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Understanding How Millennial Professionals Communicate


In the University of Houston-Victoria's (UHV) online Bachelor of Arts (BA) in Communication program, students learn the art and science of communicating successfully in various professional environments. According to the Pew Research Center, millennials play an important role in these environments, comprising over one-third of the U.S. workforce.

Therefore, understanding how millennials communicate in professional settings is vital to modern communications work. Students in UHV's BA in Communications online program explore the communication styles of diverse populations. Integral to this is understanding the dynamic values, desires and motivations that inform different groups' interaction behaviors in the workplace.

How Do Millennials' Differ from Other Generations in Terms of Communication? 

Generational differences in communication styles certainly exist, namely in terms of technology use and digital communications. Millennials are the first generation to enter adulthood in the era of digital communications. Given this, many millennials are "digital natives," competent with modern technologies and adaptable to rapid changes and innovations in technology use.

Being steeped in digital communication forms (social media, instant messaging, email, etc.) can inform communication styles and preferences. Many millennials still grew up with "traditional" forms of written and oral communications, meaning many have developed skillsets in all ranges of digital and "traditional" communications. In fact, according to one study, the majority of millennials still prefer face-to-face meetings.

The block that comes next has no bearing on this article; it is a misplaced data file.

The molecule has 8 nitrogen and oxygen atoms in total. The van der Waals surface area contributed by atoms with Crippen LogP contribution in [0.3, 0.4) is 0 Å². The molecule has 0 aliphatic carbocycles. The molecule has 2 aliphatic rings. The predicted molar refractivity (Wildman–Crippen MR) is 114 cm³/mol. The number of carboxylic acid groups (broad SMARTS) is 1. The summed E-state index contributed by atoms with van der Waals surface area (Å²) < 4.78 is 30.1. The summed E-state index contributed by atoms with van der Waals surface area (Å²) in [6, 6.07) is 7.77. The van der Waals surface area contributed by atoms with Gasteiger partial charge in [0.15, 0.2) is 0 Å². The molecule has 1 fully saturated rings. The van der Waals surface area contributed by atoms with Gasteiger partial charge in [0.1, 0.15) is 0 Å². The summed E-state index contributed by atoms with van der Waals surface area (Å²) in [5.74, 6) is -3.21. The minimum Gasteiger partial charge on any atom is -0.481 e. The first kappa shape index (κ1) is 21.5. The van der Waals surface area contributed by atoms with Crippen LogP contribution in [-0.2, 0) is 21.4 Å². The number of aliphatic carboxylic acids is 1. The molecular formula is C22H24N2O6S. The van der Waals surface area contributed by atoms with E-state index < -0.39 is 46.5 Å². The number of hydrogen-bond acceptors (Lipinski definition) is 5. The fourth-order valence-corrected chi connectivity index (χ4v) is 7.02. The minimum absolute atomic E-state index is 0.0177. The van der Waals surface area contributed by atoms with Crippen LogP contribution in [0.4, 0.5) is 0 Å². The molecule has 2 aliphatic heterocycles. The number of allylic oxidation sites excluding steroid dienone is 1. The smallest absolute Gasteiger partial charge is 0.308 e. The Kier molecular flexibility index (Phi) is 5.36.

However, one of the most notable differences between millennials and other generations may be that millennials readily differentiate communication forms according to setting and purpose. They are often inherently flexible in interaction style and adaptive to what best suits a given situation.

How Are Millennials' Values and Motivations Unique?

Importantly, many generational differences stem from a lack of understanding: perceptions, as opposed to accurately generalizable qualities.

The Plank Center conducted a study surrounding perceptions of attributes, skills, values and motivations common to millennial communication professionals (MCPs). The study found that MCPs and their managers both perceived MCPs to rank highly in terms of technical savvy and innovation. Yet, MCPs' self-perceptions regarding other attributes and motivations differed significantly from the perceptions of their managers.

For instance, the vast majority of surveyed MCPs perceived themselves as ambitious and passionate about work, valuing growth and leadership opportunities. They also highly valued diversity in the workplace and social responsibility in companies. Managers ranked these values and attributes significantly lower in their employees.